There are certain things Arsene Wenger never does.
These include never inviting pube-scratching meat-head managers of opposition teams to sample his fine claret after a game; never responding to chants of “Arsene Arsene give us a wave” with anything other than the sort of brief, embarrassed arm-flick normally only used by teenagers horrified to have bumped into their dad while out with their mates; and never subbing off a player at half time when they’re playing crap.
On Saturday he broke the last of those taboos.
Denilson was having an absolute stinker in the first half against West Brom. Manuel Almunia may have stolen the accolades for Dick of the Day with the sort of suicidal sprint normally found only in the world of lemmingkind, but Denilson was having his own private meltdown.
Opinion is divided on Denilson. Some men like a neat and tidy Brazilian. Others prefer something a bit more luxuriant.
Myself, I have always felt there’s a role for him in certain games, where we expect to have a lot of the ball and where we have other, more creative, players who can make something happen. In those circumstances Den can play a role in midfield, moving the ball quickly from player to player, switching the direction of play: never incisive, but usually accurate.
On Saturday even this part of his game went missing. Even those simple, sideways passes went too often to a man in a striped shirt. He played like a cross between Ray Wilkins and Ray Charles.
But, despite his woeful performance, I was stunned to see that he had been substituted at half time. The TV commentator assured us that this was tactical, not due to an injury. Unbelievable.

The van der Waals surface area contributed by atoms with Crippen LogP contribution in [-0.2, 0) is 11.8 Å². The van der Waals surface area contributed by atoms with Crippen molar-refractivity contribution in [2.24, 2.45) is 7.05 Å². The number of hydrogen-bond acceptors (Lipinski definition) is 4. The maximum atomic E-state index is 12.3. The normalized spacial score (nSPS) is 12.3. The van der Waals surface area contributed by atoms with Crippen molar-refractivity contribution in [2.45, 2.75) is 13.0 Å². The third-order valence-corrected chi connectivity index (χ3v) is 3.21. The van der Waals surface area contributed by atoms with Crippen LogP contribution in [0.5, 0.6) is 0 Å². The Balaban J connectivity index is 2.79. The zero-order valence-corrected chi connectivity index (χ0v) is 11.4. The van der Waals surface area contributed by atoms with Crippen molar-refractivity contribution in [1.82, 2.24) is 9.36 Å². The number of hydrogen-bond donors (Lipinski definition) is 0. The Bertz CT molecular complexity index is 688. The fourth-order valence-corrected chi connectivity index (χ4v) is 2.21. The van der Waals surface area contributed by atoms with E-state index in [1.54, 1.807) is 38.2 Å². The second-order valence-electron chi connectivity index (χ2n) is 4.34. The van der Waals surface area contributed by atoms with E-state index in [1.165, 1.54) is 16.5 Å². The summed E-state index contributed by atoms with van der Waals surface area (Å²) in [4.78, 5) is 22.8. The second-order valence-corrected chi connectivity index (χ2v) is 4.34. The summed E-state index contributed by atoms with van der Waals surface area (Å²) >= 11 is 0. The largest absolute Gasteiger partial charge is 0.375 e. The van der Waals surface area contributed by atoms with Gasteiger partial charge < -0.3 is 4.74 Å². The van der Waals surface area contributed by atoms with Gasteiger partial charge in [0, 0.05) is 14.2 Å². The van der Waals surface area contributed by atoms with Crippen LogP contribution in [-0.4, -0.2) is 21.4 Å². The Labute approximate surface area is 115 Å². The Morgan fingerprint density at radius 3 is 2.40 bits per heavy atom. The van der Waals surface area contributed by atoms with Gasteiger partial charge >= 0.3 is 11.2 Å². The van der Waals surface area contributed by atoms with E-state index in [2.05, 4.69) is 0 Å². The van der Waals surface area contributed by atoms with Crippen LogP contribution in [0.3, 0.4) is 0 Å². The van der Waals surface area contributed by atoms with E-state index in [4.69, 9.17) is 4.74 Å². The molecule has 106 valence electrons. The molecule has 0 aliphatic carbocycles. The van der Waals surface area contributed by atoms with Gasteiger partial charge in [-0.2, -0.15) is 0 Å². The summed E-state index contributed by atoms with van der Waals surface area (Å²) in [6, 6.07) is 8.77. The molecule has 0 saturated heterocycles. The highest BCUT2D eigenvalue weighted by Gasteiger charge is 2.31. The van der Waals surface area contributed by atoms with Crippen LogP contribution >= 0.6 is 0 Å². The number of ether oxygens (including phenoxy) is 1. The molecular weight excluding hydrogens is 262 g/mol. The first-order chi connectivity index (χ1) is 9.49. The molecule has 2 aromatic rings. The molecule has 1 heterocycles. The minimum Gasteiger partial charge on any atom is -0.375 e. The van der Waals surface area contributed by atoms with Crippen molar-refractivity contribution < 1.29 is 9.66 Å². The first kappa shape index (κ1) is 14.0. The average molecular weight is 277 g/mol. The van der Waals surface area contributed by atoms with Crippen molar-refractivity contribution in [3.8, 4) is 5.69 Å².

We have all sat through games where it was obvious that a change of personnel was needed, but Arsene has stubbornly refused to put on a sub before the 60th minute. More often it’s the 70th minute before he’ll make a change, even when we’re losing or struggling to break down a park-the-bus defence.
So for him to remove Denilson at half time feels to me like a significant statement. On one level it shows how desperate Arsene was to win the game (and remember, we were only one nil down at half time); on another level it could well indicate the moment when Arsene has finally given up on the young Brazilian.
Denilson came to us from Sao Paulo in 2006 as the captain of Brazil under 17s. In his early outings for Arsenal he looked like he could become another Cesc Fabregas, but that promise has never been fulfilled. He just doesn’t seem to have progressed. He has never made the step up into the full Brazil team and it’s not hard to see why.
This season, with the emergence of Wilshere and now Ramsey, he has probably become a sixth or seventh choice midfielder, playing only when others are injured or suspended.
Admittedly, the holding role in which he was cast on Saturday is not his natural position, but that does not excuse his poor performance.
Sadly, it looked to me as if his confidence is shot. This may be a result of being pushed down the pecking order; it may be because of the moans and groans of the crowd at The Grove whenever he does something wrong; it may just be because deep down he knows he’s not good enough.
Whatever it is, Arsene had seen enough by half time at the weekend and hauled him off. With key players returning from injury I suspect it’s quite likely we’ll never see Denilson in an Arsenal shirt again.
It’s probably for the best. With Almunia showing the mental fortitude of a dormouse, Diaby displaying the focus of a goldfish and Squillaci looking as safe as a knitted condom, the last thing we need for the title run-in is another nut job in the starting line-up.
The most likely move for Denilson would be to Spain or Portugal in the summer, but I could see him heading home to a team in Brazil.
He has played some good games for us (most recently away at Man Utd in the Cup, when he was one of our better performers in a disappointing display). I would much rather that he had fulfilled his promise and become a must-have member of the squad. But that’s not the case. It probably is time for him to go and Arsene may well agree.
If he does ship out in the summer, I will wish him boa sorte but I won’t have any regrets.